We also learned a lot about feature creep, and keeping expectations simple from the start (we originally planned 128 unique spells and 3 schools of magic)
The game can be downloaded here: Google Drive
The payouts are calculated based on the most resent lotto 649 winning stats (at the time of writing):
Pinhead was my second year project at Brock. It’s a 2.5d platformer about a pin cushion and his alternate personas trying to escape a crafts store.
Over the course of 6 months, I worked with the fantastic team of:
Charlie Trafagander (3D Art), Chris Rosati (Level Design), Alyssa Ebanks (Level Design),
Ivy Truong (2d Art), and Josh Egamino (Sound design) to scope, design, and implement all of the characters, art, and challenges.
I myself wrote most of the code related to character movement, ability’s, and well, anything that wasn’t included in the main project file.
This was a very eye opening experience, as this was the first time we had to create something tangible of this size, as most of our previous projects were scoped to one or two short levels and at max 2-3 minutes of game play.
However, despite being a massive change and an incredible challenge given our course load at the time, working on this project made me, for the first real time, feel like an actual game developer. We created something from scratch to release (Albit a demo), had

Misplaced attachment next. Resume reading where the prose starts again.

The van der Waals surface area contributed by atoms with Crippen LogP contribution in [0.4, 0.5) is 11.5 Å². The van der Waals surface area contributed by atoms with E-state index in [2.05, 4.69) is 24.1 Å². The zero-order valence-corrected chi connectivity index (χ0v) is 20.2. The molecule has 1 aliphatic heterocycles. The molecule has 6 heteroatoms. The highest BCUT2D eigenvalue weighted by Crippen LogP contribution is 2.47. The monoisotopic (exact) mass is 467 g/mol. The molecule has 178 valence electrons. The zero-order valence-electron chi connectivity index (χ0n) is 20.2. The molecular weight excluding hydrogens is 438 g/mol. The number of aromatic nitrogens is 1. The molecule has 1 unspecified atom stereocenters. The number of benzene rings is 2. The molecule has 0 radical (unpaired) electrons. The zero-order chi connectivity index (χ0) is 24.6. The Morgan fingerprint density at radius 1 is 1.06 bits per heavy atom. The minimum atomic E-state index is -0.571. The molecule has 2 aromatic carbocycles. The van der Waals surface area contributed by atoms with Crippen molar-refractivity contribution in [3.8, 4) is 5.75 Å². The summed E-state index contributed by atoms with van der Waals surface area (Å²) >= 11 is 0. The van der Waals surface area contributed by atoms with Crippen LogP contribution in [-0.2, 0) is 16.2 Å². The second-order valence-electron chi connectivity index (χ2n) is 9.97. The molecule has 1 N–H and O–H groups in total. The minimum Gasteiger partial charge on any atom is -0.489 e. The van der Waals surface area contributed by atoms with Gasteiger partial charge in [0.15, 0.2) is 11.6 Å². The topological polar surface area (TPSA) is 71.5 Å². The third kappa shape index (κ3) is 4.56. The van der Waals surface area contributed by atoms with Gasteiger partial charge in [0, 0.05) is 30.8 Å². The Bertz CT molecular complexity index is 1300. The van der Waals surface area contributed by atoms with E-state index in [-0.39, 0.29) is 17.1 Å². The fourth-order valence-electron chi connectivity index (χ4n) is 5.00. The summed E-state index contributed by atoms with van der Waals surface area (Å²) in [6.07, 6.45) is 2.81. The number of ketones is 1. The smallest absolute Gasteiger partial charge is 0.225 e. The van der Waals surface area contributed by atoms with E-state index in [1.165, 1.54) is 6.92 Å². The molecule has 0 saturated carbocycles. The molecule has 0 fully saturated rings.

weekly daily meetings, timelines, goals. I got to see the project go through each stage of development, and saw my character controller go from a box which jumped 30 pixels forward on a key press to a fully flowing animation.
I learned a lot about programming, game design, and even surprising 3D modeling over the course of this project, all thanks to my fantastic team and our desire to make something we ourselves would in awe of.
We’ve published our game as a downloadable executable, which can be found here: